The theology of suffering is as follows: the worse you are, the better you become. Pain is painful but it can grow you. Or, something like that.
I left my recent bat-swing, loudly cracking, on the page; as though anger at unfairness is a sport, and I, a gleeful player. It would have been much more ME to quickly solve the dispute I'm having with Reality, with a quippy little poem or silly cartoon in a follow-up by the next morning. Sometimes, I leave things because I feel the need to let my feelings linger. But this time, I didn't feel the need to do anything: too tired, too many other things to do; there's a spin about my world and I'm trying to find my center.
A number of weeks ago, I took myself to Salt Spring Island. Days of grace were spent with The Dear and Wonderful Julie Mackinnon Ceramics, in a pottery class. My first experience with the clay was hesitant, at best. Julie had me handle clay almost as soon as I landed on her doorstep. I felt clumsy with it in my hands. My first creation showed my weaknesses; I made it too thin, it crackled, it had a weird shape. The longer I stared at it, the less I liked it. My first full day of classes was spent at the table, shaping blobs into littler blobs, makeshift vases, pinch pots, and the like. My affinity for the medium and the method grew with each piece. Julie told us our pots would look like no one else's pots, that our fingers would instinctively create something purely us. It's true. Looking around the room, after much was made, proved her point: everyone's creations looked like their creations, each body of work had a distinct feel. By the end of the first day, I discovered my creative niche: cutesy detail work. I'll call it a niche because I enjoy what I made, not because I mastered anything.
The second day of classes, I desperately wanted to sit at the wheel -- a graduation from the pinch-pot -- but found myself approaching the opportunity with more of the same hesitation I'd experienced the day before. Spinning pottery on a wheel has been a dream since I was born, or perhaps longer, and yet, I had to talk myself into actually trying it. The thing is, clay is honest. I was scared. Clay shows what you're feeling and, simultaneously, takes on a life of its own. Clay needs to be mastered, and listened to. Clay is a push and pull, simultaneously.
Julie spent a lot of time talking about how to approach the wheel, how to center yourself, so the things you make stay standing. I spent a lot of time listening to her, and imagining, at her suggestion, where this clay had been before. It's got a long life, she reminded me, it's dirt. I began to wonder at her remarks, when, without changing my approach or my methodology, different pieces were created each time. It was as if the clay was meant to be the thing it became, and my hands were merely witnesses.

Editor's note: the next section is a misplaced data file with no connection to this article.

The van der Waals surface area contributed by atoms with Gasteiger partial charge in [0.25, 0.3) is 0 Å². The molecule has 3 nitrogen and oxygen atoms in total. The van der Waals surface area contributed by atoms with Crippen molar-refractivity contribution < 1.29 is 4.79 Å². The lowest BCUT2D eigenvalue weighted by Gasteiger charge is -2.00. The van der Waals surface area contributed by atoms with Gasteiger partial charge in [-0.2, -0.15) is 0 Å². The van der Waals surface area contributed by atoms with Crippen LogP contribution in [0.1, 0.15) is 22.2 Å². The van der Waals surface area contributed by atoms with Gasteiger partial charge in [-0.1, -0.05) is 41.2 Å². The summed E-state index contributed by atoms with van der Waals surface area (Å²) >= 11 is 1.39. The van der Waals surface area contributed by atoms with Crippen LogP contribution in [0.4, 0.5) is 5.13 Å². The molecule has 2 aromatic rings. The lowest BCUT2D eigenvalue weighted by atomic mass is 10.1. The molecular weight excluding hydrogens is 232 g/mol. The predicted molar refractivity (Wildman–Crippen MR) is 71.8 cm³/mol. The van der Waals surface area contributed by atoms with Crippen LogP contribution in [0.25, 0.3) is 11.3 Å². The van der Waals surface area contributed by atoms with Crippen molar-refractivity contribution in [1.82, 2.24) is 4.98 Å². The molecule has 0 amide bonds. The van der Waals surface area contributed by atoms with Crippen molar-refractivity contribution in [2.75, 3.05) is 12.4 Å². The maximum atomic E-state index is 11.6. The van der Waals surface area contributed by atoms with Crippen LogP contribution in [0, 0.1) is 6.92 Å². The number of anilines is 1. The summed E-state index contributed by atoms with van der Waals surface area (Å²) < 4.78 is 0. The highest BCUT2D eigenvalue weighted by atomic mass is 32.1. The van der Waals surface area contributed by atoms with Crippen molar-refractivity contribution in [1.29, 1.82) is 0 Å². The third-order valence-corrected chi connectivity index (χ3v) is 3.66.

Before anything is made, the clay has to be centered. Throw the clay (really, throw) onto the wheel, hit it with the palm of your hand so it sticks, then get that wheel spinning fast. Add water, watch it move in spirals to the edge. At this point, my pulse quickens to think of the work ahead. With a centered body, and strong arms, lean in. Now, push. Down, and toward the center. Eliminate the wobble. Add water as needed. Drown the dirt; push. Repeat until its centered. Create.
I approached each piece with curiousity, as if I was discovering something new each time. My ears were open, and my soul entrenched, in the experience of working with earth. Because I know Julie, and she was gracious enough to let me play around on the wheel for an extra day, I got time on the wheel when there were no other students there. I got to try this centering thing repeatedly, on my own. Beside a world class potter. The stuff of dreams.
Let me tell you: centering clay is hard work. Often, I had to lean my body-weight into the wheel to try and get that lump of matter moving. Add water. Push. Add water. Push. Lean. Scrape. Push. Water. Effort! Push, push, push. Doesn't this clay know I am trying to help it become beautiful!? And then, like some miracle - or, as it felt to me - after much strain, the eye blinks, and the clay is centered.
In so many ways, the clay and the work of it spoke to me, but no moment was clearer than this one. I was working with a particularly difficult wedge of clay. It wouldn't budge. It was stubborn, lumpy, and no matter how much I leaned, wetted, leaned, and leaned, the clay stayed hard, like stone. Funny, too, because it came off the same block as the others. But, this one hurt my hands. There in the sunshine of the morning, hands and elbows and knees covered in slip, I sighed loudly, exasperated at this thing in front of me. It was then I heard a whisper in my soul. It spoke of the push, and the purpose behind it. My breath caught as I thought about how hard I was pushing on this stubborn piece of clay, and suddenly, I felt my spirit shift. I'm this thing. I'm this hard bit. I'm this stubborn piece of clay, with a history, and a future made of shapes, and He approaches me with grace, now if only I would let, give way, and become.
So when I left the island, these thoughts were bouncing around the caverns of my spirit, and I felt grateful for the lesson. I was filled with peace. I said goodbye to my beautiful hostess, I found a spot on the boat in the sunshine. I let the wind have fun with my hair. The boat left the dock, and I sighed again - this time, a thankful pause for the gift of a purposeful weekend. The phone rang. My husband called. In the moments before my feet wandered off the island, our world shifted. The ferry moved along and the island got smaller, and I felt the wheel beneath us kick up speed. Time for centering. Time to be made beautiful. But first, the push.